When people hear the word “lawsuit,” typically they think of one plaintiff suing a single defendant. In reality, many lawsuits involve multiple defendants. Some lawsuits also involve multiple plaintiffs. In some cases, defendants have claims against one or more third parties who are not yet a part of the lawsuit. In order to file a lawsuit against the third-party yet unnamed in the original lawsuit, the current defendant looking to add a third party into the case must file a third-party complaint and file lawsuit against the party or parties as third-party defendants.
In some cases, third-party defendants are brought into the original lawsuit. Third-party lawsuits can involve various causes of action, including indemnification and contribution.
- The most common third-party claim is indemnification. This occurs when one party defends the indemnified party and pays the costs of attorney’s fees and/or judgments they may be paying for litigation.
- This claim occurs when a defendant is looking to hold another negligent party liable or part of the judgment they may be responsible for paying resulting from the litigation. When multiple negligent parties are sued, which often happens, the defendants can assert claims against each other for contribution.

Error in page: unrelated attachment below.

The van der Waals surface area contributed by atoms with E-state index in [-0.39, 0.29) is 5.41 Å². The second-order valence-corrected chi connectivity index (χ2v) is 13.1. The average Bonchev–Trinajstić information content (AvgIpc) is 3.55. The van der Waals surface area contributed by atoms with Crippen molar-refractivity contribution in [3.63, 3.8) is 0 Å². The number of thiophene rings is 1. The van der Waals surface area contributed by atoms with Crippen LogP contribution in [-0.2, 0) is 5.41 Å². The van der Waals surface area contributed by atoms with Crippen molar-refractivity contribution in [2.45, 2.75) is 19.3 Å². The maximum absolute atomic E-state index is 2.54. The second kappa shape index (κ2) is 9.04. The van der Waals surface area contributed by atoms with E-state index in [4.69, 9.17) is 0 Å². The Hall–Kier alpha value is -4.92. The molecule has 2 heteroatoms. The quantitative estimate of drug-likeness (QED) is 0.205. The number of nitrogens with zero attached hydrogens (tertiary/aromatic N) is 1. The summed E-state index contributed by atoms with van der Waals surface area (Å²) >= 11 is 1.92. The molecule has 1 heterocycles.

The recent New Jersey Supreme Court ruling
In March, the New Jersey Supreme Court ruled in a medical malpractice lawsuit that if third-party defendant in the case that was facing common-law indemnification and contribution claims from the defendant – even though that third party lacked affidavit of merit – was required to participate in the trial.
The ruling of the court in the case was unanimous. The case involved plaintiff Samuel Mejia and his lawsuit against Quest Diagnostics and Dr. Simon Santos, claiming they failed to diagnose the cervical cancer his late wife, Tania, had at the time. Quest Diagnostics also filed a third-party lawsuit against Dr. Jacinto Fernandez – Tania’s doctor – a claim for indemnification and contribution.
Fernandez made the argument that since he had never received an affidavit of merit and was not sued by the plaintiff, he should have been excluded from the litigation. He cited the opinion of Supreme Court Justice Faustino Fernandez-Vina in Burt v. West Jersey Health Systems – a similar case in which defendants were denied because of the failure to serve an affidavit on time.
However, the judge noted that the defendants in the Burt v. West case were dismissed meritoriously. He also noted that Fernandez did not offer a meritorious right to dismissal and bus must be considered an active third-party defendant, required to participate in the trial.
If you have sustained an injury resulting from medical malpractice in a hospital or other medical facility, the medical malpractice attorneys at Eichen Crutchlow Zaslow, LLP are committed to helping you recover any and all compensation you deserve for your injuries and losses. To arrange a free consultation about your case, give us a call today at 732.777.0100 or complete the contact form. From our offices in Edison, Red Bank, and Toms River, we are here to serve you.